In another development on Thursday, Saudi Arabia tested a new siren system for the capital, Riyadh, and Eastern Province, amid retaliatory missile strikes from Yemen.
A spokesman for the Saudi-led coalition said the kingdom's air defences intercepted all three, in statements carried by the state-run Saudi Press Agency.
The Houthis, an Iran-allied group that controls much of Yemen including the capital Sanaa, have fired a series of missiles into the kingdom in recent months, part of a three-year-old conflict in Yemen widely seen as a proxy battle between Saudi Arabia and Iran.
The cross-border attack by the Iran-allied rebels, known as Houthis, came amid mounting regional tensions after U.S. President Donald Trump chose to withdraw from the landmark 2015 nuclear agreement with Tehran.
The Huthis' Al-Masirah television accused the Saudi-led coalition, which has been fighting the rebels since 2015 to shore up the internationally recognised government, of responsibility for the strikes.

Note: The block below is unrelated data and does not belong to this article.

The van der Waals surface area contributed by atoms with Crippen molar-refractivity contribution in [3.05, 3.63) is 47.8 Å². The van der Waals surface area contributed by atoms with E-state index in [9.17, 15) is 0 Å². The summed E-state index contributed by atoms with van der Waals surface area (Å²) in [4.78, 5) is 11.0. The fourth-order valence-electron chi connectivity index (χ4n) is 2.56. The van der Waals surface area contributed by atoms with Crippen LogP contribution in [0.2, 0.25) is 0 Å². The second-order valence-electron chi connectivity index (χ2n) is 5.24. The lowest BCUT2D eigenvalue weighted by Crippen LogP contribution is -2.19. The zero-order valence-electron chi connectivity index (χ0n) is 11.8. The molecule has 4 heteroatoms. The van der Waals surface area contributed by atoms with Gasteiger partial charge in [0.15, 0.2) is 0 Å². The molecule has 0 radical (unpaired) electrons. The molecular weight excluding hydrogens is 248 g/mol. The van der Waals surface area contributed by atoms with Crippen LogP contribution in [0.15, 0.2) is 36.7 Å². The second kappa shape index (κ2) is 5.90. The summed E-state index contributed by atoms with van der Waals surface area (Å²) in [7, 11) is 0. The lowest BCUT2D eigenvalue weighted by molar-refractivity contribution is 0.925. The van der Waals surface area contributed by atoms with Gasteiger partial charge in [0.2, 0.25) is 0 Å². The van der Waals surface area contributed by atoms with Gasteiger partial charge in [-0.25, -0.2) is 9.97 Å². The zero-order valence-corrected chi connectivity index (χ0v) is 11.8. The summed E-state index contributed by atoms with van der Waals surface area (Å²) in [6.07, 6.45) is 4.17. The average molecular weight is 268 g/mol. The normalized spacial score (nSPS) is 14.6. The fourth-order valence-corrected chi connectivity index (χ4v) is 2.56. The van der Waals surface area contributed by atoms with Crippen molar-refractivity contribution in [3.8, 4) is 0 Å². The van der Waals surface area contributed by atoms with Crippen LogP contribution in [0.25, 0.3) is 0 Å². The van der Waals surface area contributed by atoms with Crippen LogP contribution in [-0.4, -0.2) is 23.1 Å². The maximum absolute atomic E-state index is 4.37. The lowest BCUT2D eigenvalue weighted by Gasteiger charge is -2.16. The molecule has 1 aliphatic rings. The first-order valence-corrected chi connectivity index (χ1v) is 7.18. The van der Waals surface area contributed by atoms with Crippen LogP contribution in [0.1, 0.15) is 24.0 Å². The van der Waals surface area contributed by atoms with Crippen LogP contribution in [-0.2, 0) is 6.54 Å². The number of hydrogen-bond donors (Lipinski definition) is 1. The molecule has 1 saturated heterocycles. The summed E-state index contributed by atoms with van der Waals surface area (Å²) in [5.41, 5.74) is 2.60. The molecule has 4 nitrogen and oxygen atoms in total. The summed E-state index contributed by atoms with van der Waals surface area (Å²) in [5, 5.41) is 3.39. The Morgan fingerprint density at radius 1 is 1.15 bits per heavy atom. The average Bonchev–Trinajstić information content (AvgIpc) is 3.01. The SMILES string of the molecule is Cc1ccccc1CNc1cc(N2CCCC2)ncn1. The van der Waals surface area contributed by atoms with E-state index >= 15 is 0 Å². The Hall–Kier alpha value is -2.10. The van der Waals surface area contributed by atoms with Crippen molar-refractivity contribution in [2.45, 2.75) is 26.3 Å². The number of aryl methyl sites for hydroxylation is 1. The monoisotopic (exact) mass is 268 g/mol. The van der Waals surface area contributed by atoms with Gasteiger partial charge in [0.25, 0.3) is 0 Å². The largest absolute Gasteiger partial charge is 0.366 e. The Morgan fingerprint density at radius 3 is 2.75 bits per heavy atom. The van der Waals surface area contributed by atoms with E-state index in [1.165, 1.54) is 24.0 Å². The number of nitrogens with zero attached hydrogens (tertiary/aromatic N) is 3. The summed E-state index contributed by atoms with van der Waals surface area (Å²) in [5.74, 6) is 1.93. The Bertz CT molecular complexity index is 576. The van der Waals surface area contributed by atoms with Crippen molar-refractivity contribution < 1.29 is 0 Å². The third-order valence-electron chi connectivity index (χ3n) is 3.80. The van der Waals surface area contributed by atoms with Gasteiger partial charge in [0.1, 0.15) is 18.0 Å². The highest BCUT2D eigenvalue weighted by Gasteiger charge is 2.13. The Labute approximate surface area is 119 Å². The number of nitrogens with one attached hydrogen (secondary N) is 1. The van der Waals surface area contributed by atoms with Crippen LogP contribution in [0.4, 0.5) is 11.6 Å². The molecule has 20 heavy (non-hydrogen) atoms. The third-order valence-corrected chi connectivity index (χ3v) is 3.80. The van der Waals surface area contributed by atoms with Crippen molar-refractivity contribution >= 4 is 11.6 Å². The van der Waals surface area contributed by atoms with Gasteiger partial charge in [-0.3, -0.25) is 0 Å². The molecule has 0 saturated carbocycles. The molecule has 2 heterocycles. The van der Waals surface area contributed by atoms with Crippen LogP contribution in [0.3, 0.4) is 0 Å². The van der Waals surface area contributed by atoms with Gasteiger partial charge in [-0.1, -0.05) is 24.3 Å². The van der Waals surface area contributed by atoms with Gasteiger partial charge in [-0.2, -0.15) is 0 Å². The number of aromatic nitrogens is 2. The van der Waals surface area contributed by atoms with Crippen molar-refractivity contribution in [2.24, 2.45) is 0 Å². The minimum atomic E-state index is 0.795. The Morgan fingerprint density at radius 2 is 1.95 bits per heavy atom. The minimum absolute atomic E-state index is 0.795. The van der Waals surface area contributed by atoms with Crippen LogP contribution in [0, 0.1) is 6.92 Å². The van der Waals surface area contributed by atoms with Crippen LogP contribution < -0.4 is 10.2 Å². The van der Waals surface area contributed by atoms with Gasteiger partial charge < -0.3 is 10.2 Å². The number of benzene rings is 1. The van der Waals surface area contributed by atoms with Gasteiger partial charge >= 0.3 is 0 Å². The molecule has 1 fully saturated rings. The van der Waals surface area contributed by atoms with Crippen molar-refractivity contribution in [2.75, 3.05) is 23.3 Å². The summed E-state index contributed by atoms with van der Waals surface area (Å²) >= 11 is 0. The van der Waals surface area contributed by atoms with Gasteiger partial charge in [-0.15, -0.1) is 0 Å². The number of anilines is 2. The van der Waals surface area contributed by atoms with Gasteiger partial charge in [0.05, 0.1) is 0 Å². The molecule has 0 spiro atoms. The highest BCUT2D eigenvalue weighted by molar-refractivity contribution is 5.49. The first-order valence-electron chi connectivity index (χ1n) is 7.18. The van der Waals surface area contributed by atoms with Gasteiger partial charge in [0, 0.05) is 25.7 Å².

Colonel Turki al-Malki, spokesman for the Saudi-led coalition, said in a statement that Saudi air defenses had intercepted one missile, with another falling in an uninhabited desert south of the city. It violates UN Resolutions with regards to ballistic missiles.
He said the rockets were launched from northern Yemen toward "populated areas" of Saudi Arabia, but were intercepted overnight without any casualties or damage.
Also on Wednesday, Houthi militias tried to hit southern Saudi city of Najran after firing a short range ballistic missile called Badr.
The U.N. chief appealed to the parties "to refrain from further escalation" and reminded the parties that a negotiated political settlement is the only way to end the conflict, Dujarric said.
The conflict has left almost 10,000 people dead, tens of thousands wounded, and millions on the brink of starvation in what the United Nations has called the world's worst humanitarian crisis. Saudi defence forces have also halted Yemen's financial aids and food and fuel imports as well.
Saudi Arabia will seek to develop its own nuclear weapons if Iran does, Foreign Minister Adel al-Jubeir told CNN on Wednesday, amid spiraling tension between the regional rivals. Iran denies arming them.